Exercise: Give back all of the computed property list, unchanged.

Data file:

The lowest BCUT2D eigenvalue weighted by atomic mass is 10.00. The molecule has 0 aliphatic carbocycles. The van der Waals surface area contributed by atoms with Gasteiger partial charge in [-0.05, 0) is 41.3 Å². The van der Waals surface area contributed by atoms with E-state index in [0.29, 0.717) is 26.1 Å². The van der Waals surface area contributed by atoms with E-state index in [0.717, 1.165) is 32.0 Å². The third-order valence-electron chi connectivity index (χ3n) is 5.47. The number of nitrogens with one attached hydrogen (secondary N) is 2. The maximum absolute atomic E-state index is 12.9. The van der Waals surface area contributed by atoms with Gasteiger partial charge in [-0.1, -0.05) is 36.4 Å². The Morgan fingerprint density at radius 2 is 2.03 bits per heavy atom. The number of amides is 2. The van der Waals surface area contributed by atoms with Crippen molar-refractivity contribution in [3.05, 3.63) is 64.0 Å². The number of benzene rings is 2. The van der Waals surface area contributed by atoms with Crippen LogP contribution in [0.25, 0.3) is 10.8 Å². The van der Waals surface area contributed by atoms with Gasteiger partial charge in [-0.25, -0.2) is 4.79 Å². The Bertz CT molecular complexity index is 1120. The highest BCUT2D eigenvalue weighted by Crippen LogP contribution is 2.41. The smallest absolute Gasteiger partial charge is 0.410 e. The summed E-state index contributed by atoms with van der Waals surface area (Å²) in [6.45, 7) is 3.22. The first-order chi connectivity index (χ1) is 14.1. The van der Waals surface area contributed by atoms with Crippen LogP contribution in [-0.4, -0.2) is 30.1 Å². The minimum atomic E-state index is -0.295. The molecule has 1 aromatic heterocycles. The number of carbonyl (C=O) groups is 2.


The lowest BCUT2D eigenvalue weighted by atomic mass is 10.00. The molecule has 0 aliphatic carbocycles. The van der Waals surface area contributed by atoms with Gasteiger partial charge in [-0.05, 0) is 41.3 Å². The van der Waals surface area contributed by atoms with E-state index in [0.29, 0.717) is 26.1 Å². The van der Waals surface area contributed by atoms with E-state index in [0.717, 1.165) is 32.0 Å². The third-order valence-electron chi connectivity index (χ3n) is 5.47. The number of nitrogens with one attached hydrogen (secondary N) is 2. The maximum absolute atomic E-state index is 12.9. The van der Waals surface area contributed by atoms with Gasteiger partial charge in [-0.1, -0.05) is 36.4 Å². The Morgan fingerprint density at radius 2 is 2.03 bits per heavy atom. The number of amides is 2. The van der Waals surface area contributed by atoms with Crippen molar-refractivity contribution in [3.05, 3.63) is 64.0 Å². The number of benzene rings is 2. The van der Waals surface area contributed by atoms with Crippen LogP contribution in [0.25, 0.3) is 10.8 Å². The van der Waals surface area contributed by atoms with Gasteiger partial charge in [-0.25, -0.2) is 4.79 Å². The Bertz CT molecular complexity index is 1120. The highest BCUT2D eigenvalue weighted by Crippen LogP contribution is 2.41. The smallest absolute Gasteiger partial charge is 0.410 e. The summed E-state index contributed by atoms with van der Waals surface area (Å²) in [6.45, 7) is 3.22. The first-order chi connectivity index (χ1) is 14.1. The van der Waals surface area contributed by atoms with Crippen LogP contribution in [-0.4, -0.2) is 30.1 Å². The minimum atomic E-state index is -0.295. The molecule has 1 aromatic heterocycles. The number of carbonyl (C=O) groups is 2.